If you are a landlord, you must understand that you cannot evict a tenant without just cause. However, there are various reasons why you have the right to remove a tenant.
If there is a violation that justifies eviction, there are steps you must take to ensure it occurs properly and legally.
Valid reasons for eviction
According to the Delaware General Assembly, the lease outlines the rights and responsibilities of both the tenant and landlord. There is generally a justification to begin the eviction process if a tenant does not follow the terms laid out in the lease. Some reasons a landlord may evict a tenant include:
- Unpaid rent
- Illegal activities on the premises
- Causing harm to another while on the rental property
- Other lease term violation
A landlord may not evict for retaliatory or discriminatory reasons.
Give written notice of the violation
Unless the reason is irreparable harm to another, the landlord must give the tenant written notice of the issue. Depending on the reason, the tenant may have a reasonable time, such as five or seven days, to remedy the situation, such as catch up on rent payments, in order to avoid eviction. However, if the tenant violated the law as well as violated the lease, the landlord can issue a seven-day unconditional notice, in which there is no remedy, and the process will begin in seven days.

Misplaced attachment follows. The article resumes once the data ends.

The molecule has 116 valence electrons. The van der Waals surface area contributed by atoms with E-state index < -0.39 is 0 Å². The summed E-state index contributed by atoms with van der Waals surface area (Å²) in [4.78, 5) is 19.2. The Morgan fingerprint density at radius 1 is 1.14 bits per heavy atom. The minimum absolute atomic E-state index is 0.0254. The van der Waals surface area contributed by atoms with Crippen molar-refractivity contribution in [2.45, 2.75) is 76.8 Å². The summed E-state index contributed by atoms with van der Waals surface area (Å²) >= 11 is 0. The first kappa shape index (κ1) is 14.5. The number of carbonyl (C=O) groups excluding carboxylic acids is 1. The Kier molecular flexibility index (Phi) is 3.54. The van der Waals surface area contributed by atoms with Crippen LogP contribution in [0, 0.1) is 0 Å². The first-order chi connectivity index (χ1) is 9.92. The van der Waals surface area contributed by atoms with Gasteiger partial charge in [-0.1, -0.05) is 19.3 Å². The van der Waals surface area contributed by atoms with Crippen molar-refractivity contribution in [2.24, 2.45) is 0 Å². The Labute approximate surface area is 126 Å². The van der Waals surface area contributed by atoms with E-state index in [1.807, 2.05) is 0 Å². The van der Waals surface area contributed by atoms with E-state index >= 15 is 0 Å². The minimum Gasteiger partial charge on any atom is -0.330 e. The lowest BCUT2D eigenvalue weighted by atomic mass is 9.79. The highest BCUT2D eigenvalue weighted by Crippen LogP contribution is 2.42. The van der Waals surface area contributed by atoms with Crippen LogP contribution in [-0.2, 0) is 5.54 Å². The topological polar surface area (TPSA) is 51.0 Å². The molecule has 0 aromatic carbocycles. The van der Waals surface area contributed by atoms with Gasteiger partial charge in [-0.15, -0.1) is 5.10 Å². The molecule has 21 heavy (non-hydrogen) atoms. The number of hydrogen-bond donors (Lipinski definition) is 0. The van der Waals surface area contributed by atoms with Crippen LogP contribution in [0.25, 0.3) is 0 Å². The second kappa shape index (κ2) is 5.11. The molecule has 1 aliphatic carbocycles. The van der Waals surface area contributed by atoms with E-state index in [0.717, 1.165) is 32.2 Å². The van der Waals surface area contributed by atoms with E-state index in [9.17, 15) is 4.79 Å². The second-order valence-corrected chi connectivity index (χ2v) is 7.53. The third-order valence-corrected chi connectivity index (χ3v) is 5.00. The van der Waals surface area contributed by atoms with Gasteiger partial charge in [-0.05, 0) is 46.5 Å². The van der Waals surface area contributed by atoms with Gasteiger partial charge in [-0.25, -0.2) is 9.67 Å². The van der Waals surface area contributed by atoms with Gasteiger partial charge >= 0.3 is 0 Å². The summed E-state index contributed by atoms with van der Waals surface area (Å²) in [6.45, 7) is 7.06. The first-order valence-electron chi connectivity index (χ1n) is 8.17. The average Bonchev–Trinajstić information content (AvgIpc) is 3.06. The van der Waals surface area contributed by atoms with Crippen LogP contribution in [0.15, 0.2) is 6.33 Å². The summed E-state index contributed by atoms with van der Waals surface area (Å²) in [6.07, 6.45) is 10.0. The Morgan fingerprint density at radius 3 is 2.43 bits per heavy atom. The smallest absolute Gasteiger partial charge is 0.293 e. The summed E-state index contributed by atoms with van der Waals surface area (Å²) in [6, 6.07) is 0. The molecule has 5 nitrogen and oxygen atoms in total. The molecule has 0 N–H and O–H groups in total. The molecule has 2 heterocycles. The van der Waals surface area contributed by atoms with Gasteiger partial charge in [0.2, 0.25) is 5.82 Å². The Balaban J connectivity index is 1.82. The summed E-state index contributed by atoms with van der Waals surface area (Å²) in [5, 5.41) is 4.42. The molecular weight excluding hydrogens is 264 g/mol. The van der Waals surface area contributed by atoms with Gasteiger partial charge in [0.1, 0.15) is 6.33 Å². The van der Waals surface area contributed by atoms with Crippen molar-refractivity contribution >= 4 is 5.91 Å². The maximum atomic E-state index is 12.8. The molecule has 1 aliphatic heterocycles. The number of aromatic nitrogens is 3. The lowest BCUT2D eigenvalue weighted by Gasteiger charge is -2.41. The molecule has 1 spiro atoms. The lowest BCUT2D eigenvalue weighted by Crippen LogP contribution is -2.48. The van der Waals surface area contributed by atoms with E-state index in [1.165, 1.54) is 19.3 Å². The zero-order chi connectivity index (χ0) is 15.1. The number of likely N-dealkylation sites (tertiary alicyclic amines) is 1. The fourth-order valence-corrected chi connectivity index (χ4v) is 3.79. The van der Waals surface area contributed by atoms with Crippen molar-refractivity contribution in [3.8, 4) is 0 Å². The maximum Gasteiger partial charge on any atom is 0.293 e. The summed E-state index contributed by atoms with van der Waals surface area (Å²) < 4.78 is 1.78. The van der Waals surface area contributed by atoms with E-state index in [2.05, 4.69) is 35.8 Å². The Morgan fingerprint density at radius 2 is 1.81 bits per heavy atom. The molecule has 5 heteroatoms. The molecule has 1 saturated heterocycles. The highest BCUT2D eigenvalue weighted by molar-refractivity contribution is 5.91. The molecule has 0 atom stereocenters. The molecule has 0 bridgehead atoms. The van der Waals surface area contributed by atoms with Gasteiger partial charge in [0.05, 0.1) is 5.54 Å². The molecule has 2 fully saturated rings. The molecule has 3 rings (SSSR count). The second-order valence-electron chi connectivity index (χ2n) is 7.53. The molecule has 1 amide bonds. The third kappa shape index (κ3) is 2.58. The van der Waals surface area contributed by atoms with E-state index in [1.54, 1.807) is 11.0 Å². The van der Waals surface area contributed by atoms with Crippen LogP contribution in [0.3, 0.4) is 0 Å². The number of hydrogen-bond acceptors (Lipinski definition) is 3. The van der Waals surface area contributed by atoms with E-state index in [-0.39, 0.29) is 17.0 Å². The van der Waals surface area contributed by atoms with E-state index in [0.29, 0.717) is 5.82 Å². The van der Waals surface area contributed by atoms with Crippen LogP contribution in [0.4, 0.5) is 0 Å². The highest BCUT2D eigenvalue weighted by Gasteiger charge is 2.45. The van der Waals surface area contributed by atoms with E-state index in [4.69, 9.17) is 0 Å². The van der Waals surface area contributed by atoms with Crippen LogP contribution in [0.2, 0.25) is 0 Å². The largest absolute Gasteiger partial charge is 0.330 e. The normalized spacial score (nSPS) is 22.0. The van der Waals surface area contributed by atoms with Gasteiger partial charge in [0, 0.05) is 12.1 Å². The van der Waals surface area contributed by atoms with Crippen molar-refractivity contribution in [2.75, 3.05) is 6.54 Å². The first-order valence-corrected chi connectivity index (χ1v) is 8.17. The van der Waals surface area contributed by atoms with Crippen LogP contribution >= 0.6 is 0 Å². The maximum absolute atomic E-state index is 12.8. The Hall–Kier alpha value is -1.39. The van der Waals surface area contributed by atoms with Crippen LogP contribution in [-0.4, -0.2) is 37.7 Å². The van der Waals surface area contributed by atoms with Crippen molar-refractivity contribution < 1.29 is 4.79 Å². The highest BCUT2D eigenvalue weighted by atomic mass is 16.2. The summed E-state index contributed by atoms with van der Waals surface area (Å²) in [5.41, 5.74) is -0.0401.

Go through the court process
For an official eviction, you must submit evidence to the court that the tenant violated conditions of the lease and did not remedy the situation in time. There will be a scheduling of a judge-only trial, and an official of the court will serve papers to the tenant. If the judge grants the eviction, a law enforcement officer will assist with the removal of the tenant.